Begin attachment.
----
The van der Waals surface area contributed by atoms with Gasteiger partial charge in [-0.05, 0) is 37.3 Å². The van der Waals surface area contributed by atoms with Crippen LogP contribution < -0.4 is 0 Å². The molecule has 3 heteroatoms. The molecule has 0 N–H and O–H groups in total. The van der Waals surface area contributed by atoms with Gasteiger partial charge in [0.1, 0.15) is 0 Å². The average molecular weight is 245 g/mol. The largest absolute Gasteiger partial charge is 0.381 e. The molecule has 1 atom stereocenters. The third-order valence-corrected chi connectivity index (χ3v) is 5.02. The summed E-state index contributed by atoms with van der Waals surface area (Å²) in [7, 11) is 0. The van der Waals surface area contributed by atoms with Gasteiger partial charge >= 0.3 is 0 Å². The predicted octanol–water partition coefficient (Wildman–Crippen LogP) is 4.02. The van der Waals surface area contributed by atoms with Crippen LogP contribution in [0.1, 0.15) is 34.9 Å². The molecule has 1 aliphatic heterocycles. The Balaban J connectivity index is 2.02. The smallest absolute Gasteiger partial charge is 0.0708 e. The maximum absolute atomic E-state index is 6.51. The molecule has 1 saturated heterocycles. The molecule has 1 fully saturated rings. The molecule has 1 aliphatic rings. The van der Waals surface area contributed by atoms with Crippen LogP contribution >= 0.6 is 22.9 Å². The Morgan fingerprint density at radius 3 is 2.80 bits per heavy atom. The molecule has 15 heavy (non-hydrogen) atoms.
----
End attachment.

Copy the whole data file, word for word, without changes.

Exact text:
The van der Waals surface area contributed by atoms with Gasteiger partial charge in [-0.05, 0) is 37.3 Å². The van der Waals surface area contributed by atoms with Crippen LogP contribution < -0.4 is 0 Å². The molecule has 3 heteroatoms. The molecule has 0 N–H and O–H groups in total. The van der Waals surface area contributed by atoms with Gasteiger partial charge in [0.1, 0.15) is 0 Å². The average molecular weight is 245 g/mol. The largest absolute Gasteiger partial charge is 0.381 e. The molecule has 1 atom stereocenters. The third-order valence-corrected chi connectivity index (χ3v) is 5.02. The summed E-state index contributed by atoms with van der Waals surface area (Å²) in [7, 11) is 0. The van der Waals surface area contributed by atoms with Gasteiger partial charge >= 0.3 is 0 Å². The predicted octanol–water partition coefficient (Wildman–Crippen LogP) is 4.02. The van der Waals surface area contributed by atoms with Crippen LogP contribution in [0.1, 0.15) is 34.9 Å². The molecule has 1 aliphatic heterocycles. The Balaban J connectivity index is 2.02. The smallest absolute Gasteiger partial charge is 0.0708 e. The maximum absolute atomic E-state index is 6.51. The molecule has 1 saturated heterocycles. The molecule has 1 fully saturated rings. The molecule has 1 aliphatic rings. The van der Waals surface area contributed by atoms with Crippen LogP contribution >= 0.6 is 22.9 Å². The Morgan fingerprint density at radius 3 is 2.80 bits per heavy atom. The molecule has 15 heavy (non-hydrogen) atoms.